• In addition to its conventional navigational capabilities, it has autonomous systems that operate independently from any ground- or space-based transmitters. The primary one is an inertial unit that slowly drifts, as inertial units do, but can be recalibrated in flight by using a stellar navigation system that observes stars day and night, or alternatively by using the airplane’s synthetic-aperture radar to pick out ground features at thousands of locations worldwide, which are known to an airborne database. [Atlantic]
  • Whoever President Trump chooses to replace Justice Anthony Kennedy will undoubtedly be a ghoul of the most nightmarish quality. But nobody should shed any tears for the loss of Kennedy himself. He was a fierce partisan for the destruction of what's left of the New Deal who happened to have a soft spot in his heart for gay people. He has a long list of greatest hits — Kennedy gave us President George Bush, of course. But more recently, in his retirement year, Kennedy did not even once join the liberal side of the 5-4 decisions for which this court will be infamous. [Jacobin]
  • Even Detroit products from the era of planned obsolescence, if rigorously cared for, could hit six figures. But double that and head for a quarter-million miles, and suddenly even well-built cars are succumbing to attrition. [link]
  • Comedienne Ali Wong offers a useful distinction between what she calls Fancy Asians (Japanese, Korean, Chinese) with "Jungle Asians" like herself, who are from Vietnam, Philippines, Laos, etc. (I don't know where Bangladeshis would fit in for her, if at all. She probably doesn't consider them Asian.) [Sailer]
  • A former Goldman Sachs banker who hung out a shingle in 2014, Mr. Culas helped Twitter negotiate with its banks and ultimately sell a type of hybrid bond for a 1% fee, one of the cheapest offerings in recent memory. Mr. Culas is among a handful of upstart advisers who are challenging investment banks on turf once thought impenetrable: the $7 billion-a-year business of handling complex stock-related transactions. [WSJ]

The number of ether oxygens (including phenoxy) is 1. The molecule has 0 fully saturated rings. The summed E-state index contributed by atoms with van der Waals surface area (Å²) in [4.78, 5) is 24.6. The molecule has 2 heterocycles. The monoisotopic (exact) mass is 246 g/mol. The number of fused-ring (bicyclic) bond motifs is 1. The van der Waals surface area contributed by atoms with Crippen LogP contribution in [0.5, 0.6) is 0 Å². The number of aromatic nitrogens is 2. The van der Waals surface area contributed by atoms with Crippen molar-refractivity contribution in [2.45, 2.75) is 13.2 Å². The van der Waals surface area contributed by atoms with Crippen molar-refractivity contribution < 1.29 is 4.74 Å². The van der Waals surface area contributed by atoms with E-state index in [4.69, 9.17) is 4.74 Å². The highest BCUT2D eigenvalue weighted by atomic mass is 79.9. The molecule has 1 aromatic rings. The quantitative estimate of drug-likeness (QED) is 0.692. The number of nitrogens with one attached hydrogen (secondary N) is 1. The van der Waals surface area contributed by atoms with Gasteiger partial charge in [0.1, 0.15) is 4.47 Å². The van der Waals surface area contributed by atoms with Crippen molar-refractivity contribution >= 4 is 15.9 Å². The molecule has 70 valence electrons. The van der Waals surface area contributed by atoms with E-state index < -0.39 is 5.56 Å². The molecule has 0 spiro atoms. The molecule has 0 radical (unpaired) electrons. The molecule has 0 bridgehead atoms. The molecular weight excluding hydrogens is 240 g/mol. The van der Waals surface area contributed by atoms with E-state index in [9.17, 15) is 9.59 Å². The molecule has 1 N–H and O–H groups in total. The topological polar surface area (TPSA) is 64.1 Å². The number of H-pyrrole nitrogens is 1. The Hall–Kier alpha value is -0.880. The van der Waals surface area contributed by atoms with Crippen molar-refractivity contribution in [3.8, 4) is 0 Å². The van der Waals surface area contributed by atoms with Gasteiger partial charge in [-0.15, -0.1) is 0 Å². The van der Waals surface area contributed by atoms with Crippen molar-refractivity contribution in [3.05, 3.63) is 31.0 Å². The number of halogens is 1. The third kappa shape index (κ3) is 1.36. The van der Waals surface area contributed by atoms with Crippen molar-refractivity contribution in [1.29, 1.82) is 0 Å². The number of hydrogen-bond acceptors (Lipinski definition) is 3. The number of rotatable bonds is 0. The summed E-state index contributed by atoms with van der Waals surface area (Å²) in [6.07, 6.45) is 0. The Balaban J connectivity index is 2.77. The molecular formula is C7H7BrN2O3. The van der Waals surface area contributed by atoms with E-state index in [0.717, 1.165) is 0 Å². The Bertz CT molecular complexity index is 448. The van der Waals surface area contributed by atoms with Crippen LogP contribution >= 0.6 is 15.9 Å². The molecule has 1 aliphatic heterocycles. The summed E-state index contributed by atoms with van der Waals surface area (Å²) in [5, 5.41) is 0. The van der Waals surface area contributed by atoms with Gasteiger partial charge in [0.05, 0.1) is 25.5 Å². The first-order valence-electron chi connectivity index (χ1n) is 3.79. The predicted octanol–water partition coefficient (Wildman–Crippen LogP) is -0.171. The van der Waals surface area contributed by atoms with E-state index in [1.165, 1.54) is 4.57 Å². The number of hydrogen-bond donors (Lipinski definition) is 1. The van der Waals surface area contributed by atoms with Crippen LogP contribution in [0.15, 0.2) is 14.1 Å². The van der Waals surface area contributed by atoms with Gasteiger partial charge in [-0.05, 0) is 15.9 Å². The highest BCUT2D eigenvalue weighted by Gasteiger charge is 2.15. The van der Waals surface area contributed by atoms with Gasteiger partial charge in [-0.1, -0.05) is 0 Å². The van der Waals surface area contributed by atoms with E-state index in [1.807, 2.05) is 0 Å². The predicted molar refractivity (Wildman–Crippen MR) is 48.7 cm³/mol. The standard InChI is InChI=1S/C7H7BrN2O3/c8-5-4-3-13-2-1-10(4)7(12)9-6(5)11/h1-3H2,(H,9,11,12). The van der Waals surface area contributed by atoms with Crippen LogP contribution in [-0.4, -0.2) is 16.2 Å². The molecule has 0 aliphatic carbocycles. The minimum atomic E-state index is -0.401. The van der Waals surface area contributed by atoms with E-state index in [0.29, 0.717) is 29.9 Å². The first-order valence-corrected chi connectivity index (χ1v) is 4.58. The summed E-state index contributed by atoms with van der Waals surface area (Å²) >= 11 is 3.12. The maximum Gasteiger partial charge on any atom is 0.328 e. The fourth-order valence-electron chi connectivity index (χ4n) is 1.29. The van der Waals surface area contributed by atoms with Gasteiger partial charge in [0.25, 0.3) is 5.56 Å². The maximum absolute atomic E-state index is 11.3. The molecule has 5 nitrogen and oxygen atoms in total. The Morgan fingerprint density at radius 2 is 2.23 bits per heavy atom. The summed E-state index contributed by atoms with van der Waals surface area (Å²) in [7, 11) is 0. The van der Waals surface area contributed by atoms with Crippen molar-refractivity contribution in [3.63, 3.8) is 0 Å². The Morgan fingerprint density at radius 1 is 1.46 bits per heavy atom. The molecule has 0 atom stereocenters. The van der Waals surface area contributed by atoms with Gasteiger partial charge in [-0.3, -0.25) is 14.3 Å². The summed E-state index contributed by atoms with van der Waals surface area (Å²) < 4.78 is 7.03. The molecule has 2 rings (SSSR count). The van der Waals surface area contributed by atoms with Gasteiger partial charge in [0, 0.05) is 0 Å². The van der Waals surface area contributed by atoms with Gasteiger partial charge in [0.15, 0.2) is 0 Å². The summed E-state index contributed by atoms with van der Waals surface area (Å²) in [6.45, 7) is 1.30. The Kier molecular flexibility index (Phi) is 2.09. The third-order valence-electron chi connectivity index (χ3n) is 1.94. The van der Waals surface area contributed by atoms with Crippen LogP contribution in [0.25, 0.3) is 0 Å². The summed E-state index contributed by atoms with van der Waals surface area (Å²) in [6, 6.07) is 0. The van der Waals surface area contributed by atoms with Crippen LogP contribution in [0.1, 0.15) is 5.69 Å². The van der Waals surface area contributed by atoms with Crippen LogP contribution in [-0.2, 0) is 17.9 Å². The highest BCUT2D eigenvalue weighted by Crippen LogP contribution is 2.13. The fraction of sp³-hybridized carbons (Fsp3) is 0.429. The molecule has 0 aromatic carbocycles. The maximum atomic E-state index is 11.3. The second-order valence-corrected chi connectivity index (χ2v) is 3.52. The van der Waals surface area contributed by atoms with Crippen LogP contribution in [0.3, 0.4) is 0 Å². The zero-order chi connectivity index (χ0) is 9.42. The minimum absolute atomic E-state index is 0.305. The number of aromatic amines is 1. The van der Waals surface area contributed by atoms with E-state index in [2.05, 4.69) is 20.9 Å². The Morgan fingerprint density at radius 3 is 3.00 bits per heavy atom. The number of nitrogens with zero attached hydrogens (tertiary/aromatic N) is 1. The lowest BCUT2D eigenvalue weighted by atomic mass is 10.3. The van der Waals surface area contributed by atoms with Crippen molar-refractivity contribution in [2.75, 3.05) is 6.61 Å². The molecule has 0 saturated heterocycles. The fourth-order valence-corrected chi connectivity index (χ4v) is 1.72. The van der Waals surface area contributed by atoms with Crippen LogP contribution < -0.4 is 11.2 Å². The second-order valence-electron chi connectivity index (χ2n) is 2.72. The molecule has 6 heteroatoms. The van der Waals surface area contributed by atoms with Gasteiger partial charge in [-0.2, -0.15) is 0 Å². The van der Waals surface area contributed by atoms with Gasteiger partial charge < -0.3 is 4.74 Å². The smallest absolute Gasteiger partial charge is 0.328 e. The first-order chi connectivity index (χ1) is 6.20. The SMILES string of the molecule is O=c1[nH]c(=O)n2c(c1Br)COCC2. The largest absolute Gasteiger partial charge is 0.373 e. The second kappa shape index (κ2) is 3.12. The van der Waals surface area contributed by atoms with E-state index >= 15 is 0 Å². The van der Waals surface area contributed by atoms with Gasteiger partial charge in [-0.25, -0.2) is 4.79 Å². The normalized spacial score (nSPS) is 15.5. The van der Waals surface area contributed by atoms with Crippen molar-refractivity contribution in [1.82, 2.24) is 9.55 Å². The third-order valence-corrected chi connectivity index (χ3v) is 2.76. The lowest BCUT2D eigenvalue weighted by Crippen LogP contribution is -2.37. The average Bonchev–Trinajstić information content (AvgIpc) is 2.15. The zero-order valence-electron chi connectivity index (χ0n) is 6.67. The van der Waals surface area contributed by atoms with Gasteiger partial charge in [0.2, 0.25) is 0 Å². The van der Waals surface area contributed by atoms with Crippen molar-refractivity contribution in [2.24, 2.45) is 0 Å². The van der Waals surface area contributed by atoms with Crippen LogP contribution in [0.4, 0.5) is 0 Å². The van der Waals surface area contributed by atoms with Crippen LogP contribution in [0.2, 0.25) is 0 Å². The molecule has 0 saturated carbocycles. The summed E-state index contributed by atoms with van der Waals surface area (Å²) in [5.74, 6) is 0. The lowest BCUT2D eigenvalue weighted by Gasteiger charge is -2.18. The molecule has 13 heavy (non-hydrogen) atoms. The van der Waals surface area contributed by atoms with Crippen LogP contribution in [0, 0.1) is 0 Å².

• The most probable outcome of this is the court eventually sides with Harvard, by fashioning some ludicrous exception to the laws that govern everyone else. After all, the current Supreme Court is made up of six Harvard grads and three Yale grads. Look down the roster of the Federal bench and you won’t see many guys name Wong who graduated from Cal State Fullerton. The whole point of seizing power is to use it to reward your friends and punish your enemies. The people in charge have always known this. [Zman]
  • Advice to substitute polyunsaturated fats for saturated fats is a key component of worldwide dietary guidelines for coronary heart disease risk reduction. However, clinical benefits of the most abundant polyunsaturated fatty acid, omega 6 linoleic acid, have not been established. In this cohort, substituting dietary linoleic acid in place of saturated fats increased the rates of death from all causes, coronary heart disease, and cardiovascular disease. [BMJ]
  • By some measures, delivering packages is one of the few "good" jobs left in America for people without college degrees. The Teamsters represent roughly 260,000 UPS workers, who make around $36 an hour. The American Postal Workers Union represents around 156,000 clerks and support workers, who make, on average, $75,500 annually, according to the union. The National Association of Letter Carriers, which did not respond to requests for comment, represents the actual Postal Service delivery workers. [Atlantic]
  • I try to avoid lobbing clich├ęs like "holy grail" and "ultimate barn find" around too often, but we've got a freaking 1983 Toyota four-wheel drive manual transmission single cab pickup truck with less than 8,000 miles on our hands here, people. It's time to freak out. A reader sent this GovDeals.com auction listing to me the other day with a note "figured you would enjoy that." Yes. Yes I do. Any red-blooded individual who holds pickup trucks sacred would be liable to lose their shit at the sight of this thing. Which is probably why it's already commanding an asking price of over $10,000. [Jalopnik]